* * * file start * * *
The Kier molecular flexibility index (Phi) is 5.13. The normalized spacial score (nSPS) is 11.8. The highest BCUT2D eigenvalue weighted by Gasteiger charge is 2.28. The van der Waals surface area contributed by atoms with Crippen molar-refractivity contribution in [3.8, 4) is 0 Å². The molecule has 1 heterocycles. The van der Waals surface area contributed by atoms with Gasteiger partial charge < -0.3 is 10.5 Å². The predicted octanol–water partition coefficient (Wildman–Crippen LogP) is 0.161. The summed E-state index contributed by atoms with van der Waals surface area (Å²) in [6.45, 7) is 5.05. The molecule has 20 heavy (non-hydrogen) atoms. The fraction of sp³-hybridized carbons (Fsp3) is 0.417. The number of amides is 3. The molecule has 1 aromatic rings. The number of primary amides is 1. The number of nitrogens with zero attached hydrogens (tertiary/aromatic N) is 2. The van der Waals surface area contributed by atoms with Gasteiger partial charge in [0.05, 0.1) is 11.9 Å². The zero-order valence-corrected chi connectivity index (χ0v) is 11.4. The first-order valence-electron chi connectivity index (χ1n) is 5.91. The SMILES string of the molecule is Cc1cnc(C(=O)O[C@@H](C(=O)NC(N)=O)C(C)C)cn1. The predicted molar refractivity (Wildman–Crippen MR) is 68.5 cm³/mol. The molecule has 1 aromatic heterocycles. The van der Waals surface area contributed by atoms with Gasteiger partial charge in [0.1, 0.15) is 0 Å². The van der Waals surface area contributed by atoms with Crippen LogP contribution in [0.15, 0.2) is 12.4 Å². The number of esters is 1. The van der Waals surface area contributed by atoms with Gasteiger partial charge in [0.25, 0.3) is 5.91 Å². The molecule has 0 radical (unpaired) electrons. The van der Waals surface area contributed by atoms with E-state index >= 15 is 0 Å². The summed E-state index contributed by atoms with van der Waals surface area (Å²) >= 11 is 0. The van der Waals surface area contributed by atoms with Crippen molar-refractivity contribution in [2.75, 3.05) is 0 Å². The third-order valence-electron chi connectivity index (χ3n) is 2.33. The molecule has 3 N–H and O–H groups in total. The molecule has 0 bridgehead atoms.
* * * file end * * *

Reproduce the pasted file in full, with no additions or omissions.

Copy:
The Kier molecular flexibility index (Phi) is 5.13. The normalized spacial score (nSPS) is 11.8. The highest BCUT2D eigenvalue weighted by Gasteiger charge is 2.28. The van der Waals surface area contributed by atoms with Crippen molar-refractivity contribution in [3.8, 4) is 0 Å². The molecule has 1 heterocycles. The van der Waals surface area contributed by atoms with Gasteiger partial charge < -0.3 is 10.5 Å². The predicted octanol–water partition coefficient (Wildman–Crippen LogP) is 0.161. The summed E-state index contributed by atoms with van der Waals surface area (Å²) in [6.45, 7) is 5.05. The molecule has 20 heavy (non-hydrogen) atoms. The fraction of sp³-hybridized carbons (Fsp3) is 0.417. The number of amides is 3. The molecule has 1 aromatic rings. The number of primary amides is 1. The number of nitrogens with zero attached hydrogens (tertiary/aromatic N) is 2. The van der Waals surface area contributed by atoms with Gasteiger partial charge in [0.05, 0.1) is 11.9 Å². The zero-order valence-corrected chi connectivity index (χ0v) is 11.4. The first-order valence-electron chi connectivity index (χ1n) is 5.91. The SMILES string of the molecule is Cc1cnc(C(=O)O[C@@H](C(=O)NC(N)=O)C(C)C)cn1. The predicted molar refractivity (Wildman–Crippen MR) is 68.5 cm³/mol. The molecule has 1 aromatic heterocycles. The van der Waals surface area contributed by atoms with Gasteiger partial charge in [0.1, 0.15) is 0 Å². The van der Waals surface area contributed by atoms with Crippen LogP contribution in [0.15, 0.2) is 12.4 Å². The number of esters is 1. The van der Waals surface area contributed by atoms with Gasteiger partial charge in [0.25, 0.3) is 5.91 Å². The molecule has 0 radical (unpaired) electrons. The van der Waals surface area contributed by atoms with E-state index >= 15 is 0 Å². The summed E-state index contributed by atoms with van der Waals surface area (Å²) >= 11 is 0. The van der Waals surface area contributed by atoms with Crippen molar-refractivity contribution in [2.75, 3.05) is 0 Å². The third-order valence-electron chi connectivity index (χ3n) is 2.33. The molecule has 3 N–H and O–H groups in total. The molecule has 0 bridgehead atoms.